Jessica Perrotte, a PhD student in UTSA’s Psychology Department, was recently awarded a multi-year research training fellowship from NIH’s National Institute on Alcohol Abuse and Alcoholism (NIAAA) through the Ruth L. Kirschstein Predoctoral Individual National Research Service Award program (F31). These are highly competitive awards. According to NIH’s RePORT tool, Perrotte is only the 4th student in any college of UTSA to receive a NIH F31 award since 2001, and is the first to ever receive such an award from COLFA. Ms. Perrotte also recently won an American Psychological Association Dissertation Award to help support her research in this area.
As part of her appointment as a fellow, NIAAA will provide Perrotte with a stipend, partial tuition support, and discretionary funds for the period of the award while she completes her doctoral degree. During this time, she will engage in multiple research projects and training activities, including her dissertation project. This training plan was one of the many strengths of the application noted by the reviewers. In addition, reviewers were enthusiastic about the range of expertise represented by her mentorship team (primary mentor, Dr. Michael Baumann, and co-mentors, Drs. Sandra Morissette and Ray Garza of UTSA’s Psychology Department, and Dr. Suzy Gulliver of Baylor Scott & White Health and Texas A&M Health Science Center), as well as consultants (Drs. Byron Zamboanga of Smith College, Kim Fromme of UT Austin, and Rebecca Weston of UTSA’s Psychology Department) she assembled to guide her training.
Perrotte’s main interests concern changes in behavior during early adulthood, particularly those experienced during college. Research suggests the habits formed during this period of life have a large impact on downstream health and happiness. The primary research project Perrotte proposed for the award follows a cohort of college students during their first year. She aims to examine the extent to which changes in students’ endorsement of certain cultural beliefs and behaviors, particularly Latina/o students, relate to changes in alcohol use. This goes far beyond existing research, which has mostly kept to very general beliefs or behaviors and single-questionnaire approaches. By identifying specific beliefs and behaviors, Perrotte’s work will provide a more detailed and nuanced understanding of alcohol use among college students. Also, by following people over time, she will be able to better tease out which behaviors and beliefs precede changes in drinking and which result from it. These are issues of key concern to NIAAA as well as to universities. Furthermore, Perrotte’s focus on Latina/o students is particularly important to universities with large Latina/o enrollments, such as UTSA.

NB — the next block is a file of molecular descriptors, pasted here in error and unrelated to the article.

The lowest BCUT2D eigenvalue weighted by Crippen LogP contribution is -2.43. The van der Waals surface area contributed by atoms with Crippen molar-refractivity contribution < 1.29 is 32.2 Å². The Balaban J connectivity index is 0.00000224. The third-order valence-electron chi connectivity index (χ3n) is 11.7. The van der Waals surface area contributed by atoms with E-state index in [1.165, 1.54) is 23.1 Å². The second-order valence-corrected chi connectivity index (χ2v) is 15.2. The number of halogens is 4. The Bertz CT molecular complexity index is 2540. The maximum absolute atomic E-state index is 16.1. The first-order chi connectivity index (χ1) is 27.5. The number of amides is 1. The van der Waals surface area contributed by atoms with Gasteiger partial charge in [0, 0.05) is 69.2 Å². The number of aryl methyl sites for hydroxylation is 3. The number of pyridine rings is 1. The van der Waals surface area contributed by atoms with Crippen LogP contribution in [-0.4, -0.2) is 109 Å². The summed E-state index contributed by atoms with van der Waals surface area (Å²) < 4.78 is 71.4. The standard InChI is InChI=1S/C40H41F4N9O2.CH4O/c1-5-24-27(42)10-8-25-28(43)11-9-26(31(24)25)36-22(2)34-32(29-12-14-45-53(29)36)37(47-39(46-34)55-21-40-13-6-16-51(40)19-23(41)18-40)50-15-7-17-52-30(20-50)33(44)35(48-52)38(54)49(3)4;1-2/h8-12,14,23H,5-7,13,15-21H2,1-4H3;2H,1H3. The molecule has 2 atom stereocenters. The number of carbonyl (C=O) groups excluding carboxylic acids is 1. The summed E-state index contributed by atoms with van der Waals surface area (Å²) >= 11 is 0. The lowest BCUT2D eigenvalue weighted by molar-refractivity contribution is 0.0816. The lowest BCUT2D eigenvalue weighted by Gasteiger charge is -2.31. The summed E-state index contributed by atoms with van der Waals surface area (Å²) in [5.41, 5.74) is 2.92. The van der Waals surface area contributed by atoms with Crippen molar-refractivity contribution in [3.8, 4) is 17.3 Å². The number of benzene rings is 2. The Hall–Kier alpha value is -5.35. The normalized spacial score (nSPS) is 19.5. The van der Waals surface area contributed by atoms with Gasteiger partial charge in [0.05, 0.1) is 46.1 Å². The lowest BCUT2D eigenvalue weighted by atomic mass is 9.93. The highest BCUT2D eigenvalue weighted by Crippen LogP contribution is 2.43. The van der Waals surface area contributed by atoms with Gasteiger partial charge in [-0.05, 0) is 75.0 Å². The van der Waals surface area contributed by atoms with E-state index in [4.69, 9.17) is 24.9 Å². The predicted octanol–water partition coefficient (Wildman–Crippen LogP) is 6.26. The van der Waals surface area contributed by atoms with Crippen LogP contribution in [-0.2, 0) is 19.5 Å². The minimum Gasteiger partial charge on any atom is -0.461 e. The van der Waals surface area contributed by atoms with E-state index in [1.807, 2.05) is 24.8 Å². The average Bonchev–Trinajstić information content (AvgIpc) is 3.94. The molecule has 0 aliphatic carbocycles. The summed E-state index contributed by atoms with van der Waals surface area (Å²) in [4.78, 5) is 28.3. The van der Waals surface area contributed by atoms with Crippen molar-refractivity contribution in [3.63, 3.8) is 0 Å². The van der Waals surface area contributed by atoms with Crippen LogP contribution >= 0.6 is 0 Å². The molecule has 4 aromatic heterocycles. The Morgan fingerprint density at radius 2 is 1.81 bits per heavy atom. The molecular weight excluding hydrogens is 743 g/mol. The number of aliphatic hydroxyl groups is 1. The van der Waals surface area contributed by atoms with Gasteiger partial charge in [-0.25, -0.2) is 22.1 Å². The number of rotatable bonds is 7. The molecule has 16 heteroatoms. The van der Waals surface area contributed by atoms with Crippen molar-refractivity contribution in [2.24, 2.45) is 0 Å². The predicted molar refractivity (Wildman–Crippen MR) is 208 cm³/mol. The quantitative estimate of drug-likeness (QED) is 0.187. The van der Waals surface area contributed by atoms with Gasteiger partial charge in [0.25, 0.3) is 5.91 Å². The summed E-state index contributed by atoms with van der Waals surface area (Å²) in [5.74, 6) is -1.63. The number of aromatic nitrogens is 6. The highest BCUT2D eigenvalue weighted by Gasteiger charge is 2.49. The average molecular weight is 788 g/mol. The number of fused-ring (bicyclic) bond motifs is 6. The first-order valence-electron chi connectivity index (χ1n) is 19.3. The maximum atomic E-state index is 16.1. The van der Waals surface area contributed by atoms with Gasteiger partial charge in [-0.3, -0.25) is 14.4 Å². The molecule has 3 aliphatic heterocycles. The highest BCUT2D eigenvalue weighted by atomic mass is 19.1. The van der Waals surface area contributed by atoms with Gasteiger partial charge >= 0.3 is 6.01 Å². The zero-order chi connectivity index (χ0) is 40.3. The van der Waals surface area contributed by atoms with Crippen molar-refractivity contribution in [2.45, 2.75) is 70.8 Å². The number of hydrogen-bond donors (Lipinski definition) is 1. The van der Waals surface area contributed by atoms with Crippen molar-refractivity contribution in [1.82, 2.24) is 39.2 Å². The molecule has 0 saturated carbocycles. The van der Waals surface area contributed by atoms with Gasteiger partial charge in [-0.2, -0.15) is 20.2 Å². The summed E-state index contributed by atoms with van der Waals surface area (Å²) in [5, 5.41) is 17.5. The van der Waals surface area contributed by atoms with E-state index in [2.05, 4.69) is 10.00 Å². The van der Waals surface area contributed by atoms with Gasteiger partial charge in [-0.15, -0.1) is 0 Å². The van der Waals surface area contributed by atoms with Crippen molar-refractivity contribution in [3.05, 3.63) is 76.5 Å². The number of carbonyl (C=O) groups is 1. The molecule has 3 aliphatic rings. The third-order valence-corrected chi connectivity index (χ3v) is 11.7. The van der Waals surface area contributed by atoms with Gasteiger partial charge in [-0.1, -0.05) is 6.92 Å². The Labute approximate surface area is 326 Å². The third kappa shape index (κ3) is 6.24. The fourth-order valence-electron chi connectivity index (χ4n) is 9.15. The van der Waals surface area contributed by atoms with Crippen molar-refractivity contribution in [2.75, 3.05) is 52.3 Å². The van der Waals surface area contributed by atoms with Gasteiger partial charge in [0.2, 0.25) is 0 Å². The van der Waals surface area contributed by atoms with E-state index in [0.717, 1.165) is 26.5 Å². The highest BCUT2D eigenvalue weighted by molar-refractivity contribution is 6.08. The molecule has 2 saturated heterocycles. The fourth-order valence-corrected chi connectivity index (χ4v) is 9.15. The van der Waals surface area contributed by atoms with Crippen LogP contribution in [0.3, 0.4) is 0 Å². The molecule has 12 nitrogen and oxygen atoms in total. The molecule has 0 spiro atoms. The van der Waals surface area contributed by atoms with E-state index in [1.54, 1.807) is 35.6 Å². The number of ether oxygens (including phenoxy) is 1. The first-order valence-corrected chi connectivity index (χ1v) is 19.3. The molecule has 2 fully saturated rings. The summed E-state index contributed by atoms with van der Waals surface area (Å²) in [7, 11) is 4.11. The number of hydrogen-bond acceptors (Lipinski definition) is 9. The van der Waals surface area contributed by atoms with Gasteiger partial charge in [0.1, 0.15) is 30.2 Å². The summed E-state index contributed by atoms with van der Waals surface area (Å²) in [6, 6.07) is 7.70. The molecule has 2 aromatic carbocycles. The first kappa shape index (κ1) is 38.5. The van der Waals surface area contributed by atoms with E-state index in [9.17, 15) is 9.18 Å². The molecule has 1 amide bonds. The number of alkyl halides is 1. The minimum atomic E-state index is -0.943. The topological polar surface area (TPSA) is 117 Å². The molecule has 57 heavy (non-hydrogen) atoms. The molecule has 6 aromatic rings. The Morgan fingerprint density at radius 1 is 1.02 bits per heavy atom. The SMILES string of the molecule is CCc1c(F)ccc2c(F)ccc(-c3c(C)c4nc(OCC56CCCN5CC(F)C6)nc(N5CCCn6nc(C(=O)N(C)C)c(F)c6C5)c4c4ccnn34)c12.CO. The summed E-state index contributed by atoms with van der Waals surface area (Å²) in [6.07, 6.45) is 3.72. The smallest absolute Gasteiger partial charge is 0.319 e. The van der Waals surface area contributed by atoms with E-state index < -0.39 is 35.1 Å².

Alcohol use researchers have long been calling for studies like Perrotte’s to better understand the development of drinking behavior during college and related downstream health problems. This award will help Perrotte – and UTSA – heed that call.